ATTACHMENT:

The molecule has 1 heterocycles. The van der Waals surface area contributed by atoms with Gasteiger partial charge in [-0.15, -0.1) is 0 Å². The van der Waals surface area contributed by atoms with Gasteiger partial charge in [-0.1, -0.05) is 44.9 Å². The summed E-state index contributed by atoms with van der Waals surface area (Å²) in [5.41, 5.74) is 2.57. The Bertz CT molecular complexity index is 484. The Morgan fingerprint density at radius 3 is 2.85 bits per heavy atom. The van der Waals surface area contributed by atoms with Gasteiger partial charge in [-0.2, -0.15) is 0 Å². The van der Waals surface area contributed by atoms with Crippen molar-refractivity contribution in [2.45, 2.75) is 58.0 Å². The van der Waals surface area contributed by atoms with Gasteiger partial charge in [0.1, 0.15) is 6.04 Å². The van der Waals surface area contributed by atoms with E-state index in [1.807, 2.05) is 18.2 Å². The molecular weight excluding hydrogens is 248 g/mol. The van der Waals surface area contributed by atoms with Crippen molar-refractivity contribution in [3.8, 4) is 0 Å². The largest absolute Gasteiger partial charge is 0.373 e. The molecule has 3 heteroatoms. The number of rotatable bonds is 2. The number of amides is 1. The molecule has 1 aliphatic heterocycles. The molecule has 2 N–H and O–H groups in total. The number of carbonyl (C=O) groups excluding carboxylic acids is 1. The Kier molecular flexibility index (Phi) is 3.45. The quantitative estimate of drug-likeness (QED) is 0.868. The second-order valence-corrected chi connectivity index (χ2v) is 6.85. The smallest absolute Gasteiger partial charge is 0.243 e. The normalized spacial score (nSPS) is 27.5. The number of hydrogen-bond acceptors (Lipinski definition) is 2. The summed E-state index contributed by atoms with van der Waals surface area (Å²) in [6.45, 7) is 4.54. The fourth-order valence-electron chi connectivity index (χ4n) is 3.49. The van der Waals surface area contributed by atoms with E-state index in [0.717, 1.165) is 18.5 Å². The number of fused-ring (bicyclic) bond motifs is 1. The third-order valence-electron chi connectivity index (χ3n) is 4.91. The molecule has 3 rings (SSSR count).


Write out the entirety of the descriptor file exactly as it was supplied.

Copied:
The molecule has 1 heterocycles. The van der Waals surface area contributed by atoms with Gasteiger partial charge in [-0.15, -0.1) is 0 Å². The van der Waals surface area contributed by atoms with Gasteiger partial charge in [-0.1, -0.05) is 44.9 Å². The summed E-state index contributed by atoms with van der Waals surface area (Å²) in [5.41, 5.74) is 2.57. The Bertz CT molecular complexity index is 484. The Morgan fingerprint density at radius 3 is 2.85 bits per heavy atom. The van der Waals surface area contributed by atoms with Gasteiger partial charge in [-0.2, -0.15) is 0 Å². The van der Waals surface area contributed by atoms with Crippen molar-refractivity contribution in [2.45, 2.75) is 58.0 Å². The van der Waals surface area contributed by atoms with Gasteiger partial charge in [0.1, 0.15) is 6.04 Å². The van der Waals surface area contributed by atoms with E-state index in [1.807, 2.05) is 18.2 Å². The molecular weight excluding hydrogens is 248 g/mol. The van der Waals surface area contributed by atoms with Crippen molar-refractivity contribution in [3.8, 4) is 0 Å². The largest absolute Gasteiger partial charge is 0.373 e. The molecule has 3 heteroatoms. The number of rotatable bonds is 2. The number of amides is 1. The molecule has 1 aliphatic heterocycles. The molecule has 2 N–H and O–H groups in total. The number of carbonyl (C=O) groups excluding carboxylic acids is 1. The Kier molecular flexibility index (Phi) is 3.45. The quantitative estimate of drug-likeness (QED) is 0.868. The second-order valence-corrected chi connectivity index (χ2v) is 6.85. The smallest absolute Gasteiger partial charge is 0.243 e. The normalized spacial score (nSPS) is 27.5. The number of hydrogen-bond acceptors (Lipinski definition) is 2. The summed E-state index contributed by atoms with van der Waals surface area (Å²) in [6.45, 7) is 4.54. The fourth-order valence-electron chi connectivity index (χ4n) is 3.49. The van der Waals surface area contributed by atoms with E-state index in [0.717, 1.165) is 18.5 Å². The number of fused-ring (bicyclic) bond motifs is 1. The third-order valence-electron chi connectivity index (χ3n) is 4.91. The molecule has 3 rings (SSSR count).